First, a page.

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With the world financial crisis still looming over everyone’s heads, people are now thinking long and hard about availing of loans and cash advances from financial institutions. With people losing their homes, cars and other properties due to non payment, they are now very skeptical about loans no matter how fast, easy and tempting it may be.

Financial institutions such as banks are now making it so much easier for people to avail of cash advances, some to the extent of not going through background checks just so they could entice people to apply for a loan. For as long as anyone can remember background and credit checks are a must before approving a person’s application for a loan because the results of the checks is the basis of whether a person can pay the loan or not. Should there be difficulties up ahead and the borrower can no longer pay the loan amount, the company can always get back that person’s property as payment for their loans. This is what is happening now not just in the United States but all over the world. Is doing away with background checks a good move or will it wreak more havoc in the long run?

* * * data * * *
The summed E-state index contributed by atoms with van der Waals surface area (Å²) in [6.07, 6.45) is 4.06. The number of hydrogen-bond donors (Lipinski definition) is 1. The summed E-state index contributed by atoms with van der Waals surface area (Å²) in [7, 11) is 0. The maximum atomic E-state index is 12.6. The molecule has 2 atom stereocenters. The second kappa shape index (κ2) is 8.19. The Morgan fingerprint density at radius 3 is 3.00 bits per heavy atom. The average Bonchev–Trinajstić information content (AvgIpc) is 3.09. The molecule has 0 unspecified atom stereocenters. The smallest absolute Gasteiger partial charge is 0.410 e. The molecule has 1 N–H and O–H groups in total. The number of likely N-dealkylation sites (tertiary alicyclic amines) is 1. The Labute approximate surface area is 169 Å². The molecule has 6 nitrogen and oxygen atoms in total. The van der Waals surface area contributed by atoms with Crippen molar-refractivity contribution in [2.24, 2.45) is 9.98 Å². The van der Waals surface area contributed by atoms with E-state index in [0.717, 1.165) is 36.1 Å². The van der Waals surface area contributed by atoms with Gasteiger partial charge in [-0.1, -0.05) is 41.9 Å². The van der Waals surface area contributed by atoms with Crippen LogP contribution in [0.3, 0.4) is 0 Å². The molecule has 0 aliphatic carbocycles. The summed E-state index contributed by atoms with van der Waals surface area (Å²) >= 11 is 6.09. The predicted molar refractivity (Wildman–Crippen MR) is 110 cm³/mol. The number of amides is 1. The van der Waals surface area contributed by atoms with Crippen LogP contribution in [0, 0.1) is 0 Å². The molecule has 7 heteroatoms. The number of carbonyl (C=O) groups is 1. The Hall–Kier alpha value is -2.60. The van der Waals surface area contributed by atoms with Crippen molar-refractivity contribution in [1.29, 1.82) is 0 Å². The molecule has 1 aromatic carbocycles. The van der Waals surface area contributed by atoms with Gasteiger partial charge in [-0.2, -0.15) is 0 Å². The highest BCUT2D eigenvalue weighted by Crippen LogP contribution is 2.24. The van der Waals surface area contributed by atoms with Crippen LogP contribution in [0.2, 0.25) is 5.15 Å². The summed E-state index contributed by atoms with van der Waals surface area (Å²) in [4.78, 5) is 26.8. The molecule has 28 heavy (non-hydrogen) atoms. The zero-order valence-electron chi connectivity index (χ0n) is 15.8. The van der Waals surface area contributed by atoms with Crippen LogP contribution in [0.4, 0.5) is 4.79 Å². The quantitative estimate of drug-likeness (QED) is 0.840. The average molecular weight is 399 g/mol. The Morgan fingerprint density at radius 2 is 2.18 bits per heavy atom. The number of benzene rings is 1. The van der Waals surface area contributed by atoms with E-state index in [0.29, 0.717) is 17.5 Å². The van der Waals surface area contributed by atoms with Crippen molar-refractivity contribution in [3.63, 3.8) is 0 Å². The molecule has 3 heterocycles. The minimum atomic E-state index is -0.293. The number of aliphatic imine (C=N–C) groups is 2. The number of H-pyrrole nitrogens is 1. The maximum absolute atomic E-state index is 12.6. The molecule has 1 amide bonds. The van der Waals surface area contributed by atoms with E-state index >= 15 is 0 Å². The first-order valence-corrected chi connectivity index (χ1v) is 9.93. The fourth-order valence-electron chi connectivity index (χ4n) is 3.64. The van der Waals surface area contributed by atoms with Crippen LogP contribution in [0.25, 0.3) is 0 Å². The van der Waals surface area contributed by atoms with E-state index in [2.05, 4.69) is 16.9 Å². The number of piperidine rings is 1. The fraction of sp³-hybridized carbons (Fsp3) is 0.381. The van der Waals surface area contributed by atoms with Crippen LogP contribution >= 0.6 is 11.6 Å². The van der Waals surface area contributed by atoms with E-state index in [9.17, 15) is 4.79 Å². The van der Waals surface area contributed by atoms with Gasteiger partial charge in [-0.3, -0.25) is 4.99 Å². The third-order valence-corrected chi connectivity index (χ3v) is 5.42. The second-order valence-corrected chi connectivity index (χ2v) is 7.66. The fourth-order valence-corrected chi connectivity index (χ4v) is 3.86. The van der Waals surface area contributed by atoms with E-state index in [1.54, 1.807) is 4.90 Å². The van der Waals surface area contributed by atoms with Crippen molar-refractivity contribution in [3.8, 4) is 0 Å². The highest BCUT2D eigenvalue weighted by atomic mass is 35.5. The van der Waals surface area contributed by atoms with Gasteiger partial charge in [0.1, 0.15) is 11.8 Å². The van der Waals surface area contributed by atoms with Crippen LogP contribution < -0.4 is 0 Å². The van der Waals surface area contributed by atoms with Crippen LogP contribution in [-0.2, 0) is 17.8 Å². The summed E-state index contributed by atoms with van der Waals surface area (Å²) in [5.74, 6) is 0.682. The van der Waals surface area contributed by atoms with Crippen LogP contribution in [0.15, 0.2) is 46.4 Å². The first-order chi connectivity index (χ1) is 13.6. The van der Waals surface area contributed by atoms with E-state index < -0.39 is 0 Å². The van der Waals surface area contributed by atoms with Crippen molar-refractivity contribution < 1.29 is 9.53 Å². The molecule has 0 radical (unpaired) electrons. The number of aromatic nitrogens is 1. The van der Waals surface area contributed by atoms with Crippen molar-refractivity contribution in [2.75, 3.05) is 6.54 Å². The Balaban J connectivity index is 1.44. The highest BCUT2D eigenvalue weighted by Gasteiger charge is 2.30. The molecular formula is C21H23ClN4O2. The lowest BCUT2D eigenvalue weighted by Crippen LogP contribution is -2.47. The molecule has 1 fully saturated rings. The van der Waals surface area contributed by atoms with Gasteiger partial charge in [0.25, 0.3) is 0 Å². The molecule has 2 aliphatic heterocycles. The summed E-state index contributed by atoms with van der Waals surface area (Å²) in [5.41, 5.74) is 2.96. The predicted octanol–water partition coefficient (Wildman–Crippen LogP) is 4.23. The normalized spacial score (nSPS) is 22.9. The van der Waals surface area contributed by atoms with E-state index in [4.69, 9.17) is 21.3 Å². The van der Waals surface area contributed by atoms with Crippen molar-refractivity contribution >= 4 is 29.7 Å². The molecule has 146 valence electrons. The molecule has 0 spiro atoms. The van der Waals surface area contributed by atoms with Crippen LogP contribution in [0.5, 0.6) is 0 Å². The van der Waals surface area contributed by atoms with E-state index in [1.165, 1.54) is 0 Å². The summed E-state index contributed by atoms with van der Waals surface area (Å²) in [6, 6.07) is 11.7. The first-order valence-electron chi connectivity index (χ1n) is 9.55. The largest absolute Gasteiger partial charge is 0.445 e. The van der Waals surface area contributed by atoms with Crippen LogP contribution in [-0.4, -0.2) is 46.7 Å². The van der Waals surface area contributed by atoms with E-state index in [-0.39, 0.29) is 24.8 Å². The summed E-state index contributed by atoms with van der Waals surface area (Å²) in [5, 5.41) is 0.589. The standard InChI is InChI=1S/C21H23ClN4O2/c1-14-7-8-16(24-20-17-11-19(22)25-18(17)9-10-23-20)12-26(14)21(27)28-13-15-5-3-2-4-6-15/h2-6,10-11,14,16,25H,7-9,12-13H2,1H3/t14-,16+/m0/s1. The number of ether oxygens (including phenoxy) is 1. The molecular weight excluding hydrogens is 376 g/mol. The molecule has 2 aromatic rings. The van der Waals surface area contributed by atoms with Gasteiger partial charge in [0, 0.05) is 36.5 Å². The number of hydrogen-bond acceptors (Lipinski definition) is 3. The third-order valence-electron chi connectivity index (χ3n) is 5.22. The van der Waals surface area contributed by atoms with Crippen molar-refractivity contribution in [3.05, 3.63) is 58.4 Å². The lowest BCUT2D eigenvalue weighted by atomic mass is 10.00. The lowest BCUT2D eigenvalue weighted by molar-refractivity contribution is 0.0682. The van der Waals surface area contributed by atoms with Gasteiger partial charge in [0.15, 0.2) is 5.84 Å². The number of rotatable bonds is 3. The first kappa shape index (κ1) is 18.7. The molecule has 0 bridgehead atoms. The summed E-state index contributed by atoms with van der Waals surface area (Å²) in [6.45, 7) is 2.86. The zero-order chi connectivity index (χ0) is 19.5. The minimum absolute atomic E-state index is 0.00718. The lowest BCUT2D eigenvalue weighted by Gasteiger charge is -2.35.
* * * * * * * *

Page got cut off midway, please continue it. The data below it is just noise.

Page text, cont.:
People have to understand that despite the fact that people are now having a hard time paying their debts, a lot of people would still want to avail of additional cash especially if it’s very easy to get hold of. Most of the people who go ahead and apply for these are those who are up to their necks in debts and are being hounded by the companies they owe money to. The quick fix for most of these people is getting more loans to pay back the old ones. What they do not realize is that it will bite them back in the long run. For example, a middle-aged, unemployed married man has to pay his card debts. He is told that if he cannot pay the minimum in such a time he will be charged with more interest until it would be impossible for him to pay off his credit card debt. If he avails of the quick-fix loan and pays off his credit card debt, he is now bound to pay the company who lent him the money to pay off his debts plus interest. Since he is unemployed, how can he now pay for his new debt which is higher compared to his old debt?

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